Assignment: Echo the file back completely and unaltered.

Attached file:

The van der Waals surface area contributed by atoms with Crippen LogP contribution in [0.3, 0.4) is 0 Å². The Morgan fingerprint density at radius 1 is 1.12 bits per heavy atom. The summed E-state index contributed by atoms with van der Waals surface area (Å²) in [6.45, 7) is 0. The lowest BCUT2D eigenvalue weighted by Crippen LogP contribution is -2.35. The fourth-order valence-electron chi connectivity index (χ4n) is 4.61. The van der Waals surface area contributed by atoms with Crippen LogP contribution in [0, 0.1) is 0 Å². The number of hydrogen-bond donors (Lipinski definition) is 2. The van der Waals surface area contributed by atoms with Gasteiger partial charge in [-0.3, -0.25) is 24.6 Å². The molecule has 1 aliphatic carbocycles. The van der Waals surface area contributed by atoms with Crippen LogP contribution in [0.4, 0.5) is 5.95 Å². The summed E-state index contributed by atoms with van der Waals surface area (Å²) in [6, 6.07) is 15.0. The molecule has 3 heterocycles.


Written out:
The van der Waals surface area contributed by atoms with Crippen LogP contribution in [0.3, 0.4) is 0 Å². The Morgan fingerprint density at radius 1 is 1.12 bits per heavy atom. The summed E-state index contributed by atoms with van der Waals surface area (Å²) in [6.45, 7) is 0. The lowest BCUT2D eigenvalue weighted by Crippen LogP contribution is -2.35. The fourth-order valence-electron chi connectivity index (χ4n) is 4.61. The van der Waals surface area contributed by atoms with Crippen LogP contribution in [0, 0.1) is 0 Å². The number of hydrogen-bond donors (Lipinski definition) is 2. The van der Waals surface area contributed by atoms with Gasteiger partial charge in [-0.3, -0.25) is 24.6 Å². The molecule has 1 aliphatic carbocycles. The van der Waals surface area contributed by atoms with Crippen LogP contribution in [0.4, 0.5) is 5.95 Å². The summed E-state index contributed by atoms with van der Waals surface area (Å²) in [6, 6.07) is 15.0. The molecule has 3 heterocycles.